Current data science pipelines often lack reproducibility and transparency. This is can be enabled in the open-source machine learning software library Shogun by adding support for two important data science standards: openML for structured pipeline representations and coreML for portable model representations. This will allow data scientists to exchange and analyse their workflows more easily.
Explaining the science
To support both openML and coreML the Shogun API needs to expose model parameters, and in particular this access needs to be unified across models. As Shogun is being developed with unification across different interface languages in mind, we can use Shogun’s parameter framework as a main building block to serve both standards.
A particular challenge in serving the openML standard are the differences between typed/compiled languages (such as C++, where every variable has a fixed type known before the program is executed), and untyped or interpreted languages (such as Python, where the types of variables are only known once the program is executed).
For example, in Python code model parameters can often be extracted by a simple
param = model.get_parameter(“my_param”) or even
param = model.my_param, where the parameter is identified by a string and its type is not specified before code execution. In contrast, an equivalent call in C++ code would traditionally be
DoubleMatrix mat = Model::get_my_param(), i.e. the return type needs to be known in advance and the parameter is identified by a method name.
In order to export or serialise models to the openML Python package, the parameter values and types are queried, and are then extracted iteratively. Shogun’s parameters can already be accessed in a unified manner via
DoubleMatrix mat = Model::get(“my_param”). While specifying the parameter with a string (as in Python) simplifies parameter identification at runtime, the return type (DoubleMatrix) still needs to be known before executing the code. Thus, an initial challenge of this project involves automatically dispatching the parameter’s type within the Python interface. This will allow for interfacing Shogun’s C++ code from Python with a simple
mat = model.get(“matrix”).
Connecting Shogun to the openML standard will allow Shogun pipelines to be exported in the structured openML format. This format serves two main purposes. First, it allows to easily exchange workflows: instead of separately sharing code, data, and parameters in the traditional way, scientists simply share a workflow which contains all the information necessary to reproduce it locally. Second, the openML website allows for the upload of workflows to their database which can be queried and indexed. This allows researchers to learn from each other, and more importantly to perform meta learning across workflows of potentially thousands of users.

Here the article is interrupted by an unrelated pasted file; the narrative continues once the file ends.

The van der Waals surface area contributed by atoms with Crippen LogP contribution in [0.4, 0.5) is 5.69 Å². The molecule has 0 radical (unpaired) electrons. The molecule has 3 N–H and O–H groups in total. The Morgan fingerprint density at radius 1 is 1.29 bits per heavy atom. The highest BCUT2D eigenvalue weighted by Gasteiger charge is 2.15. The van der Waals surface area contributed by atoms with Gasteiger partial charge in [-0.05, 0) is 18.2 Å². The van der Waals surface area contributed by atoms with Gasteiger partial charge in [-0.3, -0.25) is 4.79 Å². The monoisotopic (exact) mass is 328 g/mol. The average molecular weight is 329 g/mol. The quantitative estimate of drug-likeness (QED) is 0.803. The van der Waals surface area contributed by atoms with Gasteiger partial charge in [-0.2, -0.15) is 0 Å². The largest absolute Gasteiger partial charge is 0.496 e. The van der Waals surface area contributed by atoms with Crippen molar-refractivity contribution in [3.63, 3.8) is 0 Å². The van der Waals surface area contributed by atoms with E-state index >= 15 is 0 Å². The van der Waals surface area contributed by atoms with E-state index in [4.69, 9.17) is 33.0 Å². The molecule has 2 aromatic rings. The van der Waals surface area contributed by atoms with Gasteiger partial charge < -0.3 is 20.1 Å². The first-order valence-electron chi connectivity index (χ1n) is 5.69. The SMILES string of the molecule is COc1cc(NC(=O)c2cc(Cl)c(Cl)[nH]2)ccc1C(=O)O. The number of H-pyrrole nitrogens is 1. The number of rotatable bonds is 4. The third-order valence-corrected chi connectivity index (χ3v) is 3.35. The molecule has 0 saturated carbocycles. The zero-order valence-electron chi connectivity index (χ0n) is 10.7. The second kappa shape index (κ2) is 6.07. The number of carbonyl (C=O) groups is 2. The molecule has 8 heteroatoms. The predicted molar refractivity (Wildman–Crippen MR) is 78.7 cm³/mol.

Adding support for the coreML standard will allow users to store machine learning models in a library-independent manner. Once a model has been trained (for example in one of Shogun’s interfaces, sklearn, or Google’s tensorflow), it can be exported and exchanged in the coreML format. These stored models then can be executed on any platform which supports coreML models (e.g. any Apple product, open source libraries).
In particular, the execution is independent of the framework and of data that was used to build and train the model in the first place. Furthermore, since the CoreML model execution framework is stand-alone, it can be specifically engineered for on-device performance (e.g. on smartphones).
Many industrial software systems are constrained in the choice of computing environments. For example, Java and C# are very commonly used outside academia - yet there are few open-source machine learning frameworks available for these platforms. On the other hand, academic communities are sometimes isolated from each other’s code due to singular language choices (e.g. R vs Matlab vs Python vs Julia). Therefore, Shogun, with its multiple language unified interface, accommodates requirements that a single-language framework cannot.
Combining this lower integration barrier with the transparency of openML workflows and the portability of coreML, will enable Shogun to serve a multitude of possibilities when using machine learning in industrial or academic applications.
Transparency and portability are key for industrial machine learning applications. Transparency of how a particular prediction was created (as represented in a reproducible openML workflow) is one of the most important requirements for embedding machine learning models within decision making systems, in particular for critical decisions that involve people (intensive care, insurance, etc), or critical utility industries (gas pipe networks, drilling, etc).
As Apple has demonstrated with embedding coreML into its mobile products (Siri, etc), being able to reliably roll out previously built machine learning models at a large scale facilitates embedding prediction algorithms into applications in various domains, such as entertainment. Mobile devices are not limited to entertainment but are present in a much wider range of industries, such as autonomous vehicles, mobile monitoring devices, and security monitoring systems, just to name a few.
- Additional C++ types are exposed to the Shogun interfaces
- Shogun’s Python interface becomes compatible with openML
- First openML workflow exported
- First coreML model exported
- Eleftherios Avramidis joins the project as second developer
- Project start, Gil Hoben joins as main developer, Viktor Gal and Heiko Strathmann join as project coordinators.